The web development blogs are brimming with posts on mobile best practices. Not leaving mobile users with a subpar experience is the rallying cry and the link to the full site in the footer is the evil villain.
I agree with all of these sentiments. A mobile site should not be a stripped down desktop version. A mobile site should be fast and responsive and feature all the same content as its desktop equivalent. We should all design new sites with a mobile-first mindset. However, the reality is that we work with clients that have very intricate and, more to the point, existing websites. These sites were likely not built with a mobile first mentality. Some may not have been built with a fluid layout or they may have gone through many different iterations through many different development firms. To be blunt, some sites are a mess of legacy code, graphics and dependencies.
Rarely do we work with clients anymore that are starting a site from scratch. More likely, we are inheriting a site that might have been designed and coded by another dev team or was designed and coded many years ago without all the benefits of the more recent best practices. With these sites, nothing short of a full redesign can whip these sites into shape for a mobile experience.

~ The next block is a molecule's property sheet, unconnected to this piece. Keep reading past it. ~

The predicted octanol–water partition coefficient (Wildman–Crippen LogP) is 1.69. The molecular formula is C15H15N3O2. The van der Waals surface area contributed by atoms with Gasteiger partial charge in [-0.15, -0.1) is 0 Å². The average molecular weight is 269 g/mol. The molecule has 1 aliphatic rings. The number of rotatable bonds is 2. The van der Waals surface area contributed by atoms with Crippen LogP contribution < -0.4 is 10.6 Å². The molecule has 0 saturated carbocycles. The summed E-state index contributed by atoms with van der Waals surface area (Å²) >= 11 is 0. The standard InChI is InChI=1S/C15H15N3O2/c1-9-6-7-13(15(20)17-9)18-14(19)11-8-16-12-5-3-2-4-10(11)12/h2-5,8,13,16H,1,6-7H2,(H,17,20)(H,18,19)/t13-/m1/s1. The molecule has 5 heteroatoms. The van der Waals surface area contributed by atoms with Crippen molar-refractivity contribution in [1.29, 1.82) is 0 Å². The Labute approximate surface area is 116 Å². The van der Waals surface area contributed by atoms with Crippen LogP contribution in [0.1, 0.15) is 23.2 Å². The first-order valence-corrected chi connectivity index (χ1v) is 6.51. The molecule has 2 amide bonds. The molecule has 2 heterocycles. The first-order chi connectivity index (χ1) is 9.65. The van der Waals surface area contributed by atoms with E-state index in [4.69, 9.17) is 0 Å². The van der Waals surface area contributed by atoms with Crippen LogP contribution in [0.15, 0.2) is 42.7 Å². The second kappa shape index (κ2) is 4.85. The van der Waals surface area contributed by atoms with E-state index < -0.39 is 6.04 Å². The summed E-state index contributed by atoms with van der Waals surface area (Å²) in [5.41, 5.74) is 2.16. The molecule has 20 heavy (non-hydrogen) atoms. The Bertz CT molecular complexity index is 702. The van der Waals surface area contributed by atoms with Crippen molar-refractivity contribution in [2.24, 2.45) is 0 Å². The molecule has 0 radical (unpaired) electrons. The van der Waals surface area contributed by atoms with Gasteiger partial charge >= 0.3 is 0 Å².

I have heard a lot of talk about how creating a ‘mobile-specific’ site is the wrong way to go. I would agree with this if you are starting a new website from scratch. However, creating a mobile version of a very non-mobile existing site is a good first step. This allows you to step away from the full legacy site and create something simple and user-focused from the ground up.
Working on a separate mobile experience for an existing site can be like a breath of fresh air. You don’t have to worry about legacy code and what may break if you make a change to a page. You are able to craft an experience that is focused on the customer and what they may want to do on the site in a very streamlined fashion.
Granted, not all contingencies are going to be covered by this approach and this is where a link to the full site will come in handy. I have seen some declare that the full site link is a failure of mobile design. That might be true, if you are starting from the ground up. However, think of this as a transitional period. It is hard to imagine a client that would want you to do a full site redesign just because they need to add some mobile functionality. All sites will eventually need to be updated and redesigned. When that time comes, this new mobile experience you have created will give you a nice springboard to start a full new design of the site that encompasses a wide range of page sizes. That time (or budget) is not here yet, but it is on it’s way.
The mobile first mindset is wonderful, but don’t let that stop you from proceeding with building a mobile presence if time and budget can’t support a full redesign of your site just yet.